L.A. Redistricting: Herb Wesson's District 10 Looks Like a Fat Turkey
This is the fifth chapter in a (badly Photoshopped) series on the L.A. Redistricting Commission's gerrymandered new voting districts. Previously:
City Council President Herb Wesson is no pushover. He's really set the tone, during this whole redistricting mess, for how he plans to run the city as new council president: with an iron fist and no tolerance for wussies. Unlike his predecessor, the lovey-dovey family man Eric Garcetti (excellent parody Twitter account here)...
... Wesson lets more contentious votes play out and opposing parties go head-to-head. Unless they go against him -- in which case, it's a lost cause.
After a series of contentious land garbs by Wesson's appointed redistricting commissioner, the king's new City Council District 10 has gone from an unassuming puddle of Thanksgiving gravy (below, orange) to a the main course: A fat turkey that could feed a lifetime of election campaigns.
It was all over when Wesson chose Andrew Westall, a former CD 10 staff member, as his commissioner. (And the head of the entire commission, to boot.)
"From the day Andrew Westall retired, it was clear that Herb Wesson was really in control of this process," Douglas Johnson at the Rose Institute recently told LA Weekly reporter Hillel Aron.
Among the many politicians and residents that Wesson has pissed off in pursuit of his ideal CD 10 is Koreatown, who much prefers not to be cleaved down the middle so that Wesson can snatch its booming business district. From Aron's print story on that shouting match:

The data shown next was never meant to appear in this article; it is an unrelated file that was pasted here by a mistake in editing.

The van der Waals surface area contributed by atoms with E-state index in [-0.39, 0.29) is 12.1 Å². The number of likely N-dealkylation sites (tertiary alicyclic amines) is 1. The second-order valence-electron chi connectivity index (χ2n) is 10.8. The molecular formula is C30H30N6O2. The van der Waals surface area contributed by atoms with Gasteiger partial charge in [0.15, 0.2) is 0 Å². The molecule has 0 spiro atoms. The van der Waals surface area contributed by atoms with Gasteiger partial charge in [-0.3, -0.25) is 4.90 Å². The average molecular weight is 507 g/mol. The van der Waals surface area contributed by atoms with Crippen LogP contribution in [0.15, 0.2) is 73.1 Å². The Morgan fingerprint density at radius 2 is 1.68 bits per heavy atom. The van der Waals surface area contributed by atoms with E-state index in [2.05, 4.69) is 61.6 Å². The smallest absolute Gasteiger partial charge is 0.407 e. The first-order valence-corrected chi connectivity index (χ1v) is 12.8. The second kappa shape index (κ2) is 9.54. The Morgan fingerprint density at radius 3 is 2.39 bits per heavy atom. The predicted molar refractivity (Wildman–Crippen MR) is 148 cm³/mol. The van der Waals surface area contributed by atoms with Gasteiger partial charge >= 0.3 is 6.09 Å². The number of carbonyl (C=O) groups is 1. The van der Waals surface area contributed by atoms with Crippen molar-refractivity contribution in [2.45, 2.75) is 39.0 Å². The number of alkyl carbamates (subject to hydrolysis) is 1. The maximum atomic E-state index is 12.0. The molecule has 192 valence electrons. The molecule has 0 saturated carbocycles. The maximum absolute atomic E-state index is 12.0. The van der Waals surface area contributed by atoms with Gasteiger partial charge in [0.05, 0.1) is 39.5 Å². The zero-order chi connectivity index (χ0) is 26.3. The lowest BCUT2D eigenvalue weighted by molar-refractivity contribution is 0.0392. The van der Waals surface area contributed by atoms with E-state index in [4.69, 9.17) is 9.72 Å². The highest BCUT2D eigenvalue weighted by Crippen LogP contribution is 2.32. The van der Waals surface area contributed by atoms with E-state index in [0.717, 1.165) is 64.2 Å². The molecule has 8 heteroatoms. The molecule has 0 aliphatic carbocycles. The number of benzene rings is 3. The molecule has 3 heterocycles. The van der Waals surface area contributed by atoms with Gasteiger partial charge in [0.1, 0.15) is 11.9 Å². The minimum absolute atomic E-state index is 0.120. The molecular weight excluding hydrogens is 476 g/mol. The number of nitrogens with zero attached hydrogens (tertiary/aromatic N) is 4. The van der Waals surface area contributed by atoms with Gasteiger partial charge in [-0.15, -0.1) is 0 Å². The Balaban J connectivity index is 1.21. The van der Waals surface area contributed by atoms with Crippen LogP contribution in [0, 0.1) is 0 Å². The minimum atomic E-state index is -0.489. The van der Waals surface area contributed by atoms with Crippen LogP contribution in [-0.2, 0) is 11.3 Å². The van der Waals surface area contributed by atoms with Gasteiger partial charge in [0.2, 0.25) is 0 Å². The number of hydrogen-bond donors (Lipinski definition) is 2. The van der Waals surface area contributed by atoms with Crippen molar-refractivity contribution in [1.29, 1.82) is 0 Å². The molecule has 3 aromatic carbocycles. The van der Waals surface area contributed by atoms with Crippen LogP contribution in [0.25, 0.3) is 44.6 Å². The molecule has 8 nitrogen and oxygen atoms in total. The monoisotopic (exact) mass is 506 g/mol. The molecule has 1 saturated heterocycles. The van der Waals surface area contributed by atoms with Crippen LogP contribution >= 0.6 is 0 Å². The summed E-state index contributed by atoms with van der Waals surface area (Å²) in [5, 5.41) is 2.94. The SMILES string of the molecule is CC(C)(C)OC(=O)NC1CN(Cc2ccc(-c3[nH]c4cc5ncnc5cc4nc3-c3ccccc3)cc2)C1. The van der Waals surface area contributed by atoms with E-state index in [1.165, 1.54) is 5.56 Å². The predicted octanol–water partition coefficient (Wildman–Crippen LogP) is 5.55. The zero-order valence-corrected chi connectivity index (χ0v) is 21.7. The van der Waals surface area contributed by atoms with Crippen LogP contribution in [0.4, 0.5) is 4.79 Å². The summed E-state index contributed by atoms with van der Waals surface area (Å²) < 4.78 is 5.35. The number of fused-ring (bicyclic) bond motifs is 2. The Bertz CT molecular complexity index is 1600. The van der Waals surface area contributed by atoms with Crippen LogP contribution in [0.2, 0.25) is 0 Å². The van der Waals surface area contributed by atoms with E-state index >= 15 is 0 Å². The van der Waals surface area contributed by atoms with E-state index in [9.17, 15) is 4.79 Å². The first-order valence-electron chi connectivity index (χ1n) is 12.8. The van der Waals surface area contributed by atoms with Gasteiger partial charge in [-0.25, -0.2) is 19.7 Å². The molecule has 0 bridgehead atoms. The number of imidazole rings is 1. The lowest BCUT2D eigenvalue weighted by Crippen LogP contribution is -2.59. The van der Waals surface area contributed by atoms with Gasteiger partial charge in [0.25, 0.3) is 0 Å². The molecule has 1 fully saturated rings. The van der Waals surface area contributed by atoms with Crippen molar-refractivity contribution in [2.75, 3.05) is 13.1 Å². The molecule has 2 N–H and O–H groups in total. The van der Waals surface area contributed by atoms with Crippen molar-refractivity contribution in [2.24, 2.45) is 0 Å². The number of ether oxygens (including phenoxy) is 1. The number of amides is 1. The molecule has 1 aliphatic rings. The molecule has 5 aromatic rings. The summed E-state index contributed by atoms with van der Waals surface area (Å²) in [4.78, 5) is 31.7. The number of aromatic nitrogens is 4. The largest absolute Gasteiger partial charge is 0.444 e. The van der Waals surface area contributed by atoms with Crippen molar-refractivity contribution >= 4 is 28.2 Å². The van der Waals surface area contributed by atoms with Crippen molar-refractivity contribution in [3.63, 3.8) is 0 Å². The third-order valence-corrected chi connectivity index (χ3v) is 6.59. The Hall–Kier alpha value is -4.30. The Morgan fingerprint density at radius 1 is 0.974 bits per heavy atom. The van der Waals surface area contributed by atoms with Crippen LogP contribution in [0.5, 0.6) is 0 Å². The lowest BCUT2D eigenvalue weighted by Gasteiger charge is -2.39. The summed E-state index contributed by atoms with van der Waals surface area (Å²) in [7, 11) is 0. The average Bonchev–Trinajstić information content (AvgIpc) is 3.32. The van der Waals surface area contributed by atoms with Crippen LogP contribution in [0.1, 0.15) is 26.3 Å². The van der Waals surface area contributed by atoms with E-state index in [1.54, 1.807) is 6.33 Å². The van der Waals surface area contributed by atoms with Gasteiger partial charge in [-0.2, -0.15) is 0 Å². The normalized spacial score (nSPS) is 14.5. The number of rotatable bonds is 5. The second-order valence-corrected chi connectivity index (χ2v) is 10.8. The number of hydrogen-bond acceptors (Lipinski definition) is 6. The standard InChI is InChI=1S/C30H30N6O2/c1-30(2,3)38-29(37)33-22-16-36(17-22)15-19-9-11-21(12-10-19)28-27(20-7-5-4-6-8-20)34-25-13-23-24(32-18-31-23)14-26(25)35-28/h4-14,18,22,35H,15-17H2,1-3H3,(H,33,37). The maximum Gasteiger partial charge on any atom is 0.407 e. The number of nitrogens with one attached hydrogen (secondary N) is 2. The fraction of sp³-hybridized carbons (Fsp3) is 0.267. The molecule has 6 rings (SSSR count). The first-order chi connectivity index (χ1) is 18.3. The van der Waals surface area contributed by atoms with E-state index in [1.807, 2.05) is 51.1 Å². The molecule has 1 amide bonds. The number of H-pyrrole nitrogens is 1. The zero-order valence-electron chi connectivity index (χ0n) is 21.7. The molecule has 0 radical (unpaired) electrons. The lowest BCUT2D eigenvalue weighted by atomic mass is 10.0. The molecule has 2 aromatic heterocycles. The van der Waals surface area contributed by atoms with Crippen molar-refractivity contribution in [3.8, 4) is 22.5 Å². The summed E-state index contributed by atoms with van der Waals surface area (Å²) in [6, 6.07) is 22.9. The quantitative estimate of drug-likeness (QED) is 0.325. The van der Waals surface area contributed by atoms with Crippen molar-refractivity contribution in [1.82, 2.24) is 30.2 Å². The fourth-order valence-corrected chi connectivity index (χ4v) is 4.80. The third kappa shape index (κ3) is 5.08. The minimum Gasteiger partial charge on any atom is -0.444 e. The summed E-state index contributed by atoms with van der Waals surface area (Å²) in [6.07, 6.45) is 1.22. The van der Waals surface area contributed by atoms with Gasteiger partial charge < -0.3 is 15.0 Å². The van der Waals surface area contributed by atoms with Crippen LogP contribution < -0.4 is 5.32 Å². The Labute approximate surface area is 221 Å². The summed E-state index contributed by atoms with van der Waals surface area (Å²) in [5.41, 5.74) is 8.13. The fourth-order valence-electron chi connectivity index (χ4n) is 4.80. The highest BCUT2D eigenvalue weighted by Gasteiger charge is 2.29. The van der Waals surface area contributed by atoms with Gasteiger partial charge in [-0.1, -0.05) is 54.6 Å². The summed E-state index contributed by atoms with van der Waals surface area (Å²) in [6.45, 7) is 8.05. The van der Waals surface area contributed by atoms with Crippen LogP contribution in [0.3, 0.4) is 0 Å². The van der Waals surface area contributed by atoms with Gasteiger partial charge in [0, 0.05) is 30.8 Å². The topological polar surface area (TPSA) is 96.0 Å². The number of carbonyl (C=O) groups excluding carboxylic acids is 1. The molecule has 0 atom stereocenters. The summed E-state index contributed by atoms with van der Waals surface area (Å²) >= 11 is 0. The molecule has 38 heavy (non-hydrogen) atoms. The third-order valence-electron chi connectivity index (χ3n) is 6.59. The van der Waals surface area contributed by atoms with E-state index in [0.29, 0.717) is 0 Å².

The next speaker in Koreatown was Jimmy Chai, 35, who asked, "Is this process a sham?" to a big burst of applause.
Chai publicly accused Wesson and his deputy, Michael Bae, of corruption, declaring: "We are being terrorized by our leadership. ... We have a deputy city councilman that's threatening business ownerships [to donate] fundraising dollars in exchange for conditional-use permits."
"We have a councilman who funnels money from the Wilshire Center-Koreatown district to developer friends and his personal agenda -- with no gain to any of the communities."
Big applause -- and shouts of approval.
"Koreatown needs cleaner streets, more parks ... but [Wesson] uses this as leverage for his personal agenda!"
The second loudest rally cry against Wesson comes from Bernard Park's City Council District 8, which has been rendered into a U.S. army tank so that Wesson's massive plumage can ruffle all up into Baldwin Hills. And, consequently, from Bill Rosendahl's Westchester, who has been severed from LAX and pawned off to Parks as a consolation prize.
The redistricting commission will vote on a series of vague, self-contradicting changes to these original maps this evening -- including some that would swallow the entirety of Koreatown into Wesson's turkey head, possibly in exchange for giving Parks his favorite neighborhood back.
But it seems that no matter the vote, Wesson comes out of this hunting trip fat and happy.
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